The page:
What are some qualities your child already exhibits, both positive and negative? What are some significant events from her life so far? How can you pray these will be a blessing in her life?
What are some prayers you’ve already had for your child? Is there a general theme you’ve prayed over and over again for him?
What to Do with Your Blessing
Choose a time to share with your child. This can be private, just with your family, or public. For our daughters, we shared one blessing within the actual baptism church service, and another at her baptism party afterward.
We printed our blessings out and put them on the wall of our daughter’s room. For a long time, we were reading a small section of our preschooler’s blessing to her every night before bed, and she loved it. We have fallen out of that habit though… maybe we should begin again!
Certainly, it would be nice to share regularly, perhaps on an annual basis, like a Baptism birthday or normal birthday. A short blessing (more like the Numbers 6 Benediction, which is just a few lines) could be shared very regularly, even daily!
**Have you ever written or spoken a blessing for your child? Leave a comment below.
Because the Bible was originally written in Hebrew and Greek (with a little Aramaic, too), our English Bibles are translations of these original languages. Over the years, many different people and groups have translated the Bible into English from incredibly accurate Hebrew and Greek texts.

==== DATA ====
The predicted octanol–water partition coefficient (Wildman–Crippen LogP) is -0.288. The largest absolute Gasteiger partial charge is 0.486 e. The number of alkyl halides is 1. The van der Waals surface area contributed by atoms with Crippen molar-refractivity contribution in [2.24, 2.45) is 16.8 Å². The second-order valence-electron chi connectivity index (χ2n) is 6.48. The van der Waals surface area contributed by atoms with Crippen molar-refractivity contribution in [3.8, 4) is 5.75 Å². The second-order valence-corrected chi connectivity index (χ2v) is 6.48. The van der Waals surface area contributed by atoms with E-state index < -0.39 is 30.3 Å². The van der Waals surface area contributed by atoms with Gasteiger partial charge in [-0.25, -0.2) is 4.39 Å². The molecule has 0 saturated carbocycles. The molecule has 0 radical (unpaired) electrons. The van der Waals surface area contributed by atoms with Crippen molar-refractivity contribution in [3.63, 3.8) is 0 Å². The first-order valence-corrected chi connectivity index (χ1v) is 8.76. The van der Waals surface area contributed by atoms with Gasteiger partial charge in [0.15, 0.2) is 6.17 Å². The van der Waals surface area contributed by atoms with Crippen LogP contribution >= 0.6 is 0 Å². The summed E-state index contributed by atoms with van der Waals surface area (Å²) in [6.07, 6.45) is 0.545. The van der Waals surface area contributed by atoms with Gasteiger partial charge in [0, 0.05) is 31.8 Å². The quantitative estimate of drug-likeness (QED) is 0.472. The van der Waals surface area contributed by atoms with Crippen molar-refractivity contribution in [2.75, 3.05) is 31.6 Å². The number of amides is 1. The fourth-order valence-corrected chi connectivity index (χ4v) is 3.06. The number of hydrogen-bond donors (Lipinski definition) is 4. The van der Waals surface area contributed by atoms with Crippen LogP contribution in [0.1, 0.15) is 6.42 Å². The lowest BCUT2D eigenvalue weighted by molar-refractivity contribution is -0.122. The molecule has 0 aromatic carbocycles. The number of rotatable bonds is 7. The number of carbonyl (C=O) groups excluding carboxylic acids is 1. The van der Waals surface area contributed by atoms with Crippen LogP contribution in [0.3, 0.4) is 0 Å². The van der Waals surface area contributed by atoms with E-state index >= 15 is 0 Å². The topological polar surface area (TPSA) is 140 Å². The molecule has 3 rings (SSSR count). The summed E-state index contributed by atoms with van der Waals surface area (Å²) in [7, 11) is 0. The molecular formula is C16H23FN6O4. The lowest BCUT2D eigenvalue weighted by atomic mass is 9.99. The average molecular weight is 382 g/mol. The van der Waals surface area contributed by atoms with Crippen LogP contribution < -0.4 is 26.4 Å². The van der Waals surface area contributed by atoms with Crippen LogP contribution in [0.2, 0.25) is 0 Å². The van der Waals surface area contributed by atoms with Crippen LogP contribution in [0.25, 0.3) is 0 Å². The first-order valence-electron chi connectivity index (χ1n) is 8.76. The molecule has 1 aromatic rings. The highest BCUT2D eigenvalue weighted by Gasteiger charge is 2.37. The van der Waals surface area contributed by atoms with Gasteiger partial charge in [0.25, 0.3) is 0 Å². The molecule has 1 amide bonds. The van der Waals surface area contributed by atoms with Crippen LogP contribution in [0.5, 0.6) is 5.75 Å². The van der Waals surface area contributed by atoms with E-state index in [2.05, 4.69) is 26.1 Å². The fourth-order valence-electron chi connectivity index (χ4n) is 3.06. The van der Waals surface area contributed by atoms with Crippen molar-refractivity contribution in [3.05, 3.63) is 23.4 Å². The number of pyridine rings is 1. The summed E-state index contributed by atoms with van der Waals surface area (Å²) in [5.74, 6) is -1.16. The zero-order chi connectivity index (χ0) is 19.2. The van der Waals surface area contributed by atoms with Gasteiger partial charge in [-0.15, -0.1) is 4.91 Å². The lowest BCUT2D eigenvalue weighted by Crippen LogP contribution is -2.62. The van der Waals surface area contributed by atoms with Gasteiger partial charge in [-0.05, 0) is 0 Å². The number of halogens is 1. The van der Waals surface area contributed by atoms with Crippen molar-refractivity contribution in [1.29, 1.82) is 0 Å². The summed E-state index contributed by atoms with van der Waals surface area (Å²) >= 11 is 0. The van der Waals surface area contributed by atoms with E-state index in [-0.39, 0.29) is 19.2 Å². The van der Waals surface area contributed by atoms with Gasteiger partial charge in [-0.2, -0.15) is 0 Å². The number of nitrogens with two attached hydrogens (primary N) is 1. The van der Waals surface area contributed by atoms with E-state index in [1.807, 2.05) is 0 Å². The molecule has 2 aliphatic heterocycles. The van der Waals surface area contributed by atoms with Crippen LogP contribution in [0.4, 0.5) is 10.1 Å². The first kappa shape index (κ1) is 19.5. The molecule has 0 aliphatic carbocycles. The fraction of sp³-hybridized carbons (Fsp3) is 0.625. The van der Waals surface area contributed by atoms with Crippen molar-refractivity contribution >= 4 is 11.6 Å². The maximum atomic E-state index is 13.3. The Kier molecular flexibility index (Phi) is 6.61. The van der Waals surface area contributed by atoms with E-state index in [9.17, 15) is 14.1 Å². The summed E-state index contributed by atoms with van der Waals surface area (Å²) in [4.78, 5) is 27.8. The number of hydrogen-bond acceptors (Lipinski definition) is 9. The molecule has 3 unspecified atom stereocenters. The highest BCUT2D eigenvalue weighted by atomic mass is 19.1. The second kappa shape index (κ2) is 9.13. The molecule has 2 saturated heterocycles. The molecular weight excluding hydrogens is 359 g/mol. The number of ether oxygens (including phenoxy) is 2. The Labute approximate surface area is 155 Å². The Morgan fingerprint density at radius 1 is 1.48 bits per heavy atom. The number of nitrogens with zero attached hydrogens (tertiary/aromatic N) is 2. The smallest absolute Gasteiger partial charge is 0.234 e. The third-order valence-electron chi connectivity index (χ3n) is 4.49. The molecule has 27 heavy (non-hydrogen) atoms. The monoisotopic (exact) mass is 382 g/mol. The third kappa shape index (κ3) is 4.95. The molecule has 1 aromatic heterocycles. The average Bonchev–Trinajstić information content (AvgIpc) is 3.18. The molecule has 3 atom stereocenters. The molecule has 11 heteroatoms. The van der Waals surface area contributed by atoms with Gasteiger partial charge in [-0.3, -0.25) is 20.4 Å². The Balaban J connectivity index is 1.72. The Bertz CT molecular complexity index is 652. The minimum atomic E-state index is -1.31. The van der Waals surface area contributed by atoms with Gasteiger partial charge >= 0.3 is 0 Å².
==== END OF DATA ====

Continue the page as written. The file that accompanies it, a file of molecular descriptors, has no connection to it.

Some translation efforts have focused on writing a very literal and accurate word-for-word translation. Some of them have focused on making the Bible very readable in our modern language by paraphrasing the words. Many translations fall somewhere in the middle, aiming for a balance of accuracy and readability – we usually call these “dynamic” translations (or “thought-for-thought.”)
Note: This is not a sponsored post – I’m just a fan of these particular Bible translations!
There are many English versions of the Bible today – Bible Gateway lists over 50! I believe that each of these versions can be read as the Word of God and each is “useful for teaching, rebuking, correcting, and training in righteousness” (2 Timothy 3:16).
You probably have already chosen a couple versions of the Bible for your own personal use. The New International Version is very common, or you may like the extra-readability of the New Living Translation (my current favorite) or the Message.
Many people enjoy the English Standard Version, a relatively new edition that is highly focused on accuracy, while still being readable. On the other hand, you may enjoy the New American Bible or New Revised Standard Version.